What to Do As Interest Rates Rise - Page 4 of 4

What to Do As Interest Rates Rise

to consolidate their debts. The interest rates on these forms of credit are lower than the average credit card and they’re tax-deductible. But as rates go up, using your house to pay off debt may not be wise. Why refinance and extend the term of your first mortgage?

In addition, after you refinance, “you’ve tied up your home equity for debt that was previously unsecured. So you up the ante in terms of consequences of default,” says Greg McBride, senior financial analyst at Bankrate.com. Also, ask yourself if it makes sense to take out a 10-year home equity loan to pay off credit card debt that could possibly be paid off much sooner.

As for credit cards -typically the most expensive debt anyone can have -even a fixed-rate card doesn’t protect you from higher interest rates, says McBride. When banks raise their prime interest rate, fixed-rate cards adjust like variable-rate cards, only at less frequent intervals. In June, a standard fixed-rate credit card carried an average interest rate of 12.87%.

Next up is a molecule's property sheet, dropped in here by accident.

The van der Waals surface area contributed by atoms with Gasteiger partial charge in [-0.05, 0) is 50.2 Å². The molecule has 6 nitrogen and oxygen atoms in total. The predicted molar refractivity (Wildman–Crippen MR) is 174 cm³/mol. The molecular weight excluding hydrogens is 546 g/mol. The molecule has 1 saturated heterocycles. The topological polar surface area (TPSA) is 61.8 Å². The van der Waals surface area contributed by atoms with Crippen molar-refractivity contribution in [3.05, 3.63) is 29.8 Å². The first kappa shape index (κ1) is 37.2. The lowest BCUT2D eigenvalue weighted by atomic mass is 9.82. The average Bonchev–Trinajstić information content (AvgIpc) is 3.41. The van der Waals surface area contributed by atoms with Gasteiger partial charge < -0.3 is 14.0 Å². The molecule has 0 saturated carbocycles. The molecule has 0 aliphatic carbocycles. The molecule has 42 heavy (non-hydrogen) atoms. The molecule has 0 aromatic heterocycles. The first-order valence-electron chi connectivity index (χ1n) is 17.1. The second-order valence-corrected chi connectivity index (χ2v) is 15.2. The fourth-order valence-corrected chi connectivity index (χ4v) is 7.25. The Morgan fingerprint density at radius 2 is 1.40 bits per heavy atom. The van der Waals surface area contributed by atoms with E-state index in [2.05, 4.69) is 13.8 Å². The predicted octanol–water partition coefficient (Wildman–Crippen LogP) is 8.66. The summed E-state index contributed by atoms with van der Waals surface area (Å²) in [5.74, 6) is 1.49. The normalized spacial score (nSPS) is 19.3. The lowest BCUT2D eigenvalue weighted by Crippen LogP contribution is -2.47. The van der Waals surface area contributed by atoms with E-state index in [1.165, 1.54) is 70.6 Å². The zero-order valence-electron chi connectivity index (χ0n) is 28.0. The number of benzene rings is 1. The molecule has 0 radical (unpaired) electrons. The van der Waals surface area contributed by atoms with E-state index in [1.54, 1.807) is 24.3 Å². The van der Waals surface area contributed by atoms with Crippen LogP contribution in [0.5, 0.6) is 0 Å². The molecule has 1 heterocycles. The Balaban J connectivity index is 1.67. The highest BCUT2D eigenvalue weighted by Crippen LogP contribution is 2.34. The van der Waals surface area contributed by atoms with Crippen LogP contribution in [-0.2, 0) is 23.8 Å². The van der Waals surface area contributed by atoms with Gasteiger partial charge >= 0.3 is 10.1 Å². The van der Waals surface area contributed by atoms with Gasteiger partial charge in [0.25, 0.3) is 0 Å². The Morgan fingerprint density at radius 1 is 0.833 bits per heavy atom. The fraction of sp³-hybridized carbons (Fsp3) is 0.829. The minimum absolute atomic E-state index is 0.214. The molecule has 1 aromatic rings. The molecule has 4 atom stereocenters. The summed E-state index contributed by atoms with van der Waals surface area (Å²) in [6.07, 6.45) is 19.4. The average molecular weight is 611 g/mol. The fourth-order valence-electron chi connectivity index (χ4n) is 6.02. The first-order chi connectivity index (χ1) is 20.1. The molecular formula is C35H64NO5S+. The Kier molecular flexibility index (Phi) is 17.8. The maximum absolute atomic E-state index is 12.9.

It’s always a good idea to take advantage of offers to transfer your credit card balances to a card with a low rate or one that won’t charge you any interest for a limited period of time. As long as you can pay off the balances in full while the rate applies, you’ll avoid the high interest rate.

Depending on your risk tolerance, rising interest rates don’t have to be bad news. In fact, for those who have been earning little or nothing on their money market and savings accounts, rising interest rates are welcome news because the interest that those accounts earn is likely to be higher as well. With a little planning, just about everyone can benefit from rising interest rates.